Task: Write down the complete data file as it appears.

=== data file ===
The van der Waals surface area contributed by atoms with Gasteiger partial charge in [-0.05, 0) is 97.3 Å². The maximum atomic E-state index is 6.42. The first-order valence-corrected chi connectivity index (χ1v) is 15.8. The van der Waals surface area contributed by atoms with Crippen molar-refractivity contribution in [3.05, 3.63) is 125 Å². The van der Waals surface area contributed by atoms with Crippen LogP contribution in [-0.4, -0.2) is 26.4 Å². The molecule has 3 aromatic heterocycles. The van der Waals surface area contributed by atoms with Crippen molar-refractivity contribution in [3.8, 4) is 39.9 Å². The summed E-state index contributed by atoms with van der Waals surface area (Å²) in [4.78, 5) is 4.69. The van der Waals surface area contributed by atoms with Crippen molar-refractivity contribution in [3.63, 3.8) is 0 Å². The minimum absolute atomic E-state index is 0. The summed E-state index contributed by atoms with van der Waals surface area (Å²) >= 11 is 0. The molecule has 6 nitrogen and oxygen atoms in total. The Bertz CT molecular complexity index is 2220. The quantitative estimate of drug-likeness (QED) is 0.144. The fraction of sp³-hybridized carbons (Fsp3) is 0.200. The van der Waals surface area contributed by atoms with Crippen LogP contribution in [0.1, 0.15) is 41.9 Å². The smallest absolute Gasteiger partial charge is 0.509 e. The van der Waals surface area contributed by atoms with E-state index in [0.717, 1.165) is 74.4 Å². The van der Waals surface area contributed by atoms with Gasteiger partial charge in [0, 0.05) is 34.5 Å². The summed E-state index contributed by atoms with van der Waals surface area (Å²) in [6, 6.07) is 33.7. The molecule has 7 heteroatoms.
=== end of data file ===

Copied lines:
The van der Waals surface area contributed by atoms with Gasteiger partial charge in [-0.05, 0) is 97.3 Å². The maximum atomic E-state index is 6.42. The first-order valence-corrected chi connectivity index (χ1v) is 15.8. The van der Waals surface area contributed by atoms with Crippen molar-refractivity contribution in [3.05, 3.63) is 125 Å². The van der Waals surface area contributed by atoms with Crippen LogP contribution in [-0.4, -0.2) is 26.4 Å². The molecule has 3 aromatic heterocycles. The van der Waals surface area contributed by atoms with Crippen molar-refractivity contribution in [3.8, 4) is 39.9 Å². The summed E-state index contributed by atoms with van der Waals surface area (Å²) in [4.78, 5) is 4.69. The van der Waals surface area contributed by atoms with Crippen molar-refractivity contribution in [3.63, 3.8) is 0 Å². The minimum absolute atomic E-state index is 0. The summed E-state index contributed by atoms with van der Waals surface area (Å²) >= 11 is 0. The molecule has 6 nitrogen and oxygen atoms in total. The Bertz CT molecular complexity index is 2220. The quantitative estimate of drug-likeness (QED) is 0.144. The fraction of sp³-hybridized carbons (Fsp3) is 0.200. The van der Waals surface area contributed by atoms with Crippen LogP contribution in [0.1, 0.15) is 41.9 Å². The smallest absolute Gasteiger partial charge is 0.509 e. The van der Waals surface area contributed by atoms with E-state index in [0.717, 1.165) is 74.4 Å². The van der Waals surface area contributed by atoms with Gasteiger partial charge in [0, 0.05) is 34.5 Å². The summed E-state index contributed by atoms with van der Waals surface area (Å²) in [6, 6.07) is 33.7. The molecule has 7 heteroatoms.